My Photo with Juhan Liiv’s Poem

Leaves Fell

A gust roused the waves,
leaves blew into the water,
the waves were ash-gray,
the sky tin-gray,
ash-gray the autumn.

It was good for my heart:
there my feelings were ash-gray,
the sky tin-gray,
ash-gray the autumn.

The breath of wind brought cooler air,
the waves of mourning brought separation:
autumn and autumn
befriend each other.

Juhan Liiv (Translated by: H.L. Hix and Juri Talvet)
Source: Poetry (June 2011)
Seeing Through Illusion
Seeing Through Illusion
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Trust this Love

“Trust this love,” you tell me.

Can I just trust you to love me
how you love me,
which seems rather wonderful.
Instead of all this
looking back at past
sorrows that I cannot
change or correct.
To let go into this moment,
into you and your
deep pools of
understanding–
the way you
can join together my
disconnected thoughts.
The way your quick mind
sends forth this salve; just
the probing question to
turn me from the infinite
trail of “what ifs;”
the way you can intuit
what you are feeling and
tell me when I am hurting you,
at the time I am hurting you,
rather than carrying it
around silently in small
atomic packages of
cold war sentiments,
never knowing when
DEFCON 1
will be achieved.

The way you turn in your sleep
to hold me once again
after I’ve moved away.

This is the photo of me he loves; the one in which I see my wrinkles, and big nose, and lifeless middle-aged hair. And he says again: Trust this love.
This is the photo of me he loves; the one in which I see my wrinkles, and big nose, and lifeless middle-aged hair. And he says again: Trust this love.

Wait Five Minutes To Extend Battery Life!

This boy is my hero. Do you know how many batteries Josh has already gone through in his five-year stint with hearing aids? Quite a few. And I had no idea what those little orange stickers were before reading this! Student makes discovery when it comes to extending hearing aid battery life.

How the Steeple Casts its Shadow

A poem written on the day I turn forty-five,

after a month of exhausting myself with worry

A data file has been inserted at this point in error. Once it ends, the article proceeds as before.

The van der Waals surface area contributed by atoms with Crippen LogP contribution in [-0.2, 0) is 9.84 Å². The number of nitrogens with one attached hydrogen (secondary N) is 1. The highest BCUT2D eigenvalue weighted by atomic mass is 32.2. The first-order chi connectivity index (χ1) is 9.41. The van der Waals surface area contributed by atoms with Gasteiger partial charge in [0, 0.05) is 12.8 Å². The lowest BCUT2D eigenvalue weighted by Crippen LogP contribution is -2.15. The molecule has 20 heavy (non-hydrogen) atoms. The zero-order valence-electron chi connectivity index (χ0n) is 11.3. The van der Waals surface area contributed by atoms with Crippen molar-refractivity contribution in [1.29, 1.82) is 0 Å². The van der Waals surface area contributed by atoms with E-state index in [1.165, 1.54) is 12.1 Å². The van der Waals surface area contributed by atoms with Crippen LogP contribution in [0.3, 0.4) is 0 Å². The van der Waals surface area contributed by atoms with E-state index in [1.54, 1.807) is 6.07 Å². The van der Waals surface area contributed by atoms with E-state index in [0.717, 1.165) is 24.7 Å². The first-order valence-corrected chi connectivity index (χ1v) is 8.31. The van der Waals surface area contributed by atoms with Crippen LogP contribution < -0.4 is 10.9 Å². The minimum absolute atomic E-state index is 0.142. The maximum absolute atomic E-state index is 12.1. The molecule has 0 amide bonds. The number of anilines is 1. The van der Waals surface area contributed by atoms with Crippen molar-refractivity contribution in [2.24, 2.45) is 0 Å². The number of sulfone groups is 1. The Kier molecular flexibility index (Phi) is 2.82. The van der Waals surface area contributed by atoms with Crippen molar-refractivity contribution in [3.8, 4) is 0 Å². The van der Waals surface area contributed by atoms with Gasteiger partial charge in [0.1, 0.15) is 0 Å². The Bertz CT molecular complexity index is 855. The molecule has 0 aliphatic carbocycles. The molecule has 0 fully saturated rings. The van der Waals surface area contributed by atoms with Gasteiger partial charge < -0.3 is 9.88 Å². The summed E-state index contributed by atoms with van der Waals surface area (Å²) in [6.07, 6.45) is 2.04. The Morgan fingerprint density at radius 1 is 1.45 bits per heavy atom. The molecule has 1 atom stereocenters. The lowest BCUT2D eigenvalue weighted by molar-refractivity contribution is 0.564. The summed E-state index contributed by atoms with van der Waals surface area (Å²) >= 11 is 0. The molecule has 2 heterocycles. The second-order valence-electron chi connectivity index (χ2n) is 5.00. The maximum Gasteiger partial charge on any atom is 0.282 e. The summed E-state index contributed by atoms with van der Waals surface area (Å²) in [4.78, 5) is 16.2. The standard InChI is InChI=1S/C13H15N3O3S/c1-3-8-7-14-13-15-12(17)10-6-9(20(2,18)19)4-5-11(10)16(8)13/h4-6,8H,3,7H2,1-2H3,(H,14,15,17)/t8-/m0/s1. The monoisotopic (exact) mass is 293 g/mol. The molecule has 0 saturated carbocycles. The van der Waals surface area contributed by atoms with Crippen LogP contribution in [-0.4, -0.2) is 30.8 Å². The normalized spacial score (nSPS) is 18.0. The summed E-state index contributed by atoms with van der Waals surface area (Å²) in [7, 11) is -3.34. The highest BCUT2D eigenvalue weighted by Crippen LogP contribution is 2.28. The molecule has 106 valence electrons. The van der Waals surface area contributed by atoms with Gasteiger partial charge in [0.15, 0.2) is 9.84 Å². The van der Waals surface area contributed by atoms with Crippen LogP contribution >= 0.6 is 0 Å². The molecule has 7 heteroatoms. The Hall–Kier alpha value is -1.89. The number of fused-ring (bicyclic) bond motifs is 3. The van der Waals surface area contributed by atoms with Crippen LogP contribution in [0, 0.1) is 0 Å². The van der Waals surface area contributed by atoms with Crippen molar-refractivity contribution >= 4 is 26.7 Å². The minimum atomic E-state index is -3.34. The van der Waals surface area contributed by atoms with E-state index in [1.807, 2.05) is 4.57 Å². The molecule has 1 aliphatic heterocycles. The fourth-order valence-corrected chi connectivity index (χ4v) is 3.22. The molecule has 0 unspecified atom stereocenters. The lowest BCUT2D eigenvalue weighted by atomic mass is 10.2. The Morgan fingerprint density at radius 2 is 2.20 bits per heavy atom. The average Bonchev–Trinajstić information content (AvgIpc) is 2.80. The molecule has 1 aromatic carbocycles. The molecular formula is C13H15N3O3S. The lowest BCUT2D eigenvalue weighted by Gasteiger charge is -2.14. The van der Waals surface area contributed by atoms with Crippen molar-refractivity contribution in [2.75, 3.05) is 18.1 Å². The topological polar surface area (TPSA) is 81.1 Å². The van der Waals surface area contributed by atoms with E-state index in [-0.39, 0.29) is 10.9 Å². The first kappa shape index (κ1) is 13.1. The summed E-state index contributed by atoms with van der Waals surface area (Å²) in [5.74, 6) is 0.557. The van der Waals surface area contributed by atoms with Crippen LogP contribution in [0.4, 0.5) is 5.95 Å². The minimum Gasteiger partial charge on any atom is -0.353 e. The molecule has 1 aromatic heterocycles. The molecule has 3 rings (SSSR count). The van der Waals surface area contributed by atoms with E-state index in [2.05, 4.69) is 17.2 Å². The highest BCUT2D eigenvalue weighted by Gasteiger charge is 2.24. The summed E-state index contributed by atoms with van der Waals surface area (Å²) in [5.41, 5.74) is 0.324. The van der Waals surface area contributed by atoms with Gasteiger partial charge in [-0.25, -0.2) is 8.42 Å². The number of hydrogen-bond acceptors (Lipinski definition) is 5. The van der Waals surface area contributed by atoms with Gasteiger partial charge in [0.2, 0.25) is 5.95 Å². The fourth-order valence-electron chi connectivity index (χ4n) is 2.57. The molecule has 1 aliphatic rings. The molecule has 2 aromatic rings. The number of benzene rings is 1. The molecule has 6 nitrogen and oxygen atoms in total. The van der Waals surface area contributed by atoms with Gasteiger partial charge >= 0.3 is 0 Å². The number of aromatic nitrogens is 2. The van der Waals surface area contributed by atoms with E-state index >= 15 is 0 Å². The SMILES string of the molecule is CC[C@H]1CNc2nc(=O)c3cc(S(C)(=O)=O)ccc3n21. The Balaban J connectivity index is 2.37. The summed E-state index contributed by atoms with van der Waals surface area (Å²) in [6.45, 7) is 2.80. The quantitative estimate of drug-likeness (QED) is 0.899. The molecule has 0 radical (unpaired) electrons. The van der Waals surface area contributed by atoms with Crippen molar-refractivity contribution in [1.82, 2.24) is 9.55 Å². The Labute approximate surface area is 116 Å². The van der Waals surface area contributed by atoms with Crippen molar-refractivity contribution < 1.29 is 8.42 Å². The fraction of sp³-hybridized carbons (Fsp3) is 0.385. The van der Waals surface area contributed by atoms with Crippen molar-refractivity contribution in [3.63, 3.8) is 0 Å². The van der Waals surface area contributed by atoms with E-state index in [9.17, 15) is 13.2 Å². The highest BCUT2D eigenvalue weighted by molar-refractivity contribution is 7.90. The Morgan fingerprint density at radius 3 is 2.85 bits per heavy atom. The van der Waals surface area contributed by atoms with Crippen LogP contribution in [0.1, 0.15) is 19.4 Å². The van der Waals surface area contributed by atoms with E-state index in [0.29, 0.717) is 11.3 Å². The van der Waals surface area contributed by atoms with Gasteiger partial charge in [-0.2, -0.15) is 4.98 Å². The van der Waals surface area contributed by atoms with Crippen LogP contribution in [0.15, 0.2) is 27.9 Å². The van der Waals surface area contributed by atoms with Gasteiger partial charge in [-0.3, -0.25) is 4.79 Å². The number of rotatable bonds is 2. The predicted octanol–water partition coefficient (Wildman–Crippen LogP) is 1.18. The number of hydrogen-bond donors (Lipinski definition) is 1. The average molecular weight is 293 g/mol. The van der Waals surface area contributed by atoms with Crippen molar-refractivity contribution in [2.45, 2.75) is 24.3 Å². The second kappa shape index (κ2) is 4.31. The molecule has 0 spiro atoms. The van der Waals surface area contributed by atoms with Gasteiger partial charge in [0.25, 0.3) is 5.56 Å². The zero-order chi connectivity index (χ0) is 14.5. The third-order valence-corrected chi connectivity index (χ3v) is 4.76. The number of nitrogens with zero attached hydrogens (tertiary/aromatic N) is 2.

over my son’s right ear.

At 45 years of age, I’ve noticed that

the journey is no longer

about getting somewhere.

Instead, I arrive to each day as it comes.

Here, I will stand as the aged tree with lost limbs:

always reaching, always grounding. Here,

I can both feel sunlight and offer shade.

How much is lost in translation?

How would it change things to know

the Great Teacher did not say,

Do not be afraid, but rather,

Embrace it all?

Crows do not seem to ask why

they’ve returned to the same rooftop.

Perhaps, however, they wonder

how the steeple will cast its shadow.

At 45 years of age, living with

openheartedness matters more

than tracking slippery happiness;

asking how seems more productive

than asking why.

Heidi Fettig Parton

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The Cold

I am not ensconced in a sheath of
soft red velvet
but in slow-moving, thick
white mucus
that makes everything turn into
irrelevant dollops
of time pressing onto vast fields
of nothingness
until this ear thump, throat scratch,
jelly swallow
subsides and I can once again use
language as
a person who is moving forward
with life.

Heidi Fettig Parton

(first published on my experimental blog: http://www.thewednesdaypoet.blogspot.com.

Redemption (they said)

They said

crows are intelligent,

watching people

so they might

leave appropriate gifts.

This past week,

the crows have been

leaving slices of

bread in my backyard.

I haven’t eaten gluten

in over two years.

*~

My five-year-old

crows for attention

with his little

Peter Pan smile.

*~

They said

I needed a

penlight to

record my

dreams and,

when I finally

ordered one,

a box arrived

with 25.

(Everything

becomes light

sabers for

five-year old boys)

They asked,

what about

hosting a

Yin Yoga and

Embodied Writing

workshop?

They asked,

what about

sharing 

wine and bread?

Positive and Negative

I have this thing I’ve been doing this winter: I stand over my stove most mornings stirring chocolate chips into steaming milk; I use my grandmother’s hand mixer to whip full-fat cream and maple syrup together. The whipping cream tops my homemade cocoa. Did I mention I want to reduce my sugar intake?

I have this thing I’ve been doing for years: I clear out a build up of life junk, bringing it through the drive-thru at the Goodwill because I long to live a simpler life. Did I mention that sometimes—most times—on my Goodwill visits, I park my car after unloading it so that I can peruse the Goodwill’s diverse section of used books? I might bring home an old book simply because I like it’s cover. “Check out that Mid-century design—they don’t make covers like that anymore,” I tell my husband when he questions why I purchased a book on football in the 1950s. I also pick up vintage maps, old family photos, and other ephemera.

I have this thing I do when I’m sick: I binge watch old TV shows about large families, like Eight is Enough, The Partridge Family, and The Brady Bunch. Did I mention that I suffer from cyclical—yet profound—longing for uninterrupted solitude?

Life is filled with opposite pulls. While it’s still common for me to struggle against the opposing poles of my life, through studying yoga, I learned that to be alive is to suffer the pull of opposites; hatha yoga creates a path towards the union of opposites. The more I can get away from black and white thinking, labeling emotions as “good” or “bad” and just rest in my knowledge that the whole of my life has the capacity to work with all experiences, the better I live.

A battery derives power from both a positive and negative charge.

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